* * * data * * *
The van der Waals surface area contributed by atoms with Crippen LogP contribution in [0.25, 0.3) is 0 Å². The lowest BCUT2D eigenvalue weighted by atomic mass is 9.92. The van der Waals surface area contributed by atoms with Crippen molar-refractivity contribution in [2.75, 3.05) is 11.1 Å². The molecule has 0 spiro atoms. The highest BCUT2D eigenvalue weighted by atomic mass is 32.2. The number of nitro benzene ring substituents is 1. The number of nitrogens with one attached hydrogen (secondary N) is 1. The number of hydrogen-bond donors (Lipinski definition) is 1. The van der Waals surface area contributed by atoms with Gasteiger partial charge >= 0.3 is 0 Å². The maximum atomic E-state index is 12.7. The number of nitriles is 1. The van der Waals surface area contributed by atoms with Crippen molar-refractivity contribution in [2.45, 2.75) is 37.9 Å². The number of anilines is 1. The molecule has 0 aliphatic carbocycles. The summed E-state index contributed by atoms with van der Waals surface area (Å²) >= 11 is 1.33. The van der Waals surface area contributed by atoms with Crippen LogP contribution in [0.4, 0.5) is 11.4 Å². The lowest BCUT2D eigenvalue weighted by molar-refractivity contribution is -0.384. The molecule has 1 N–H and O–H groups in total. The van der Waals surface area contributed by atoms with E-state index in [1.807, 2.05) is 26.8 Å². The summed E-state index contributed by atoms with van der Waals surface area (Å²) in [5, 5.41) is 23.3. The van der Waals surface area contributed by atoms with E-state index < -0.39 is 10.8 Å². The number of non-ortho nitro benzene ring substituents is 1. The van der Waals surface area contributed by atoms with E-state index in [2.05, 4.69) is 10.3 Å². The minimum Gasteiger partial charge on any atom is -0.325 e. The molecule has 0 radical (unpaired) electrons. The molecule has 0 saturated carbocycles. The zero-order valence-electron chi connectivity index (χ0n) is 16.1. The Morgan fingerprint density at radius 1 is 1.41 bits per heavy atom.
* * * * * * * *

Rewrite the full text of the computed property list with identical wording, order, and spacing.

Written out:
The van der Waals surface area contributed by atoms with Crippen LogP contribution in [0.25, 0.3) is 0 Å². The lowest BCUT2D eigenvalue weighted by atomic mass is 9.92. The van der Waals surface area contributed by atoms with Crippen molar-refractivity contribution in [2.75, 3.05) is 11.1 Å². The molecule has 0 spiro atoms. The highest BCUT2D eigenvalue weighted by atomic mass is 32.2. The number of nitro benzene ring substituents is 1. The number of nitrogens with one attached hydrogen (secondary N) is 1. The number of hydrogen-bond donors (Lipinski definition) is 1. The van der Waals surface area contributed by atoms with Gasteiger partial charge >= 0.3 is 0 Å². The maximum atomic E-state index is 12.7. The number of nitriles is 1. The van der Waals surface area contributed by atoms with Crippen molar-refractivity contribution in [2.45, 2.75) is 37.9 Å². The number of anilines is 1. The molecule has 0 aliphatic carbocycles. The summed E-state index contributed by atoms with van der Waals surface area (Å²) >= 11 is 1.33. The van der Waals surface area contributed by atoms with Crippen LogP contribution in [0.4, 0.5) is 11.4 Å². The lowest BCUT2D eigenvalue weighted by molar-refractivity contribution is -0.384. The molecule has 1 N–H and O–H groups in total. The van der Waals surface area contributed by atoms with E-state index in [1.807, 2.05) is 26.8 Å². The summed E-state index contributed by atoms with van der Waals surface area (Å²) in [5, 5.41) is 23.3. The van der Waals surface area contributed by atoms with E-state index < -0.39 is 10.8 Å². The number of non-ortho nitro benzene ring substituents is 1. The van der Waals surface area contributed by atoms with E-state index in [2.05, 4.69) is 10.3 Å². The minimum Gasteiger partial charge on any atom is -0.325 e. The molecule has 0 radical (unpaired) electrons. The molecule has 0 saturated carbocycles. The zero-order valence-electron chi connectivity index (χ0n) is 16.1. The Morgan fingerprint density at radius 1 is 1.41 bits per heavy atom.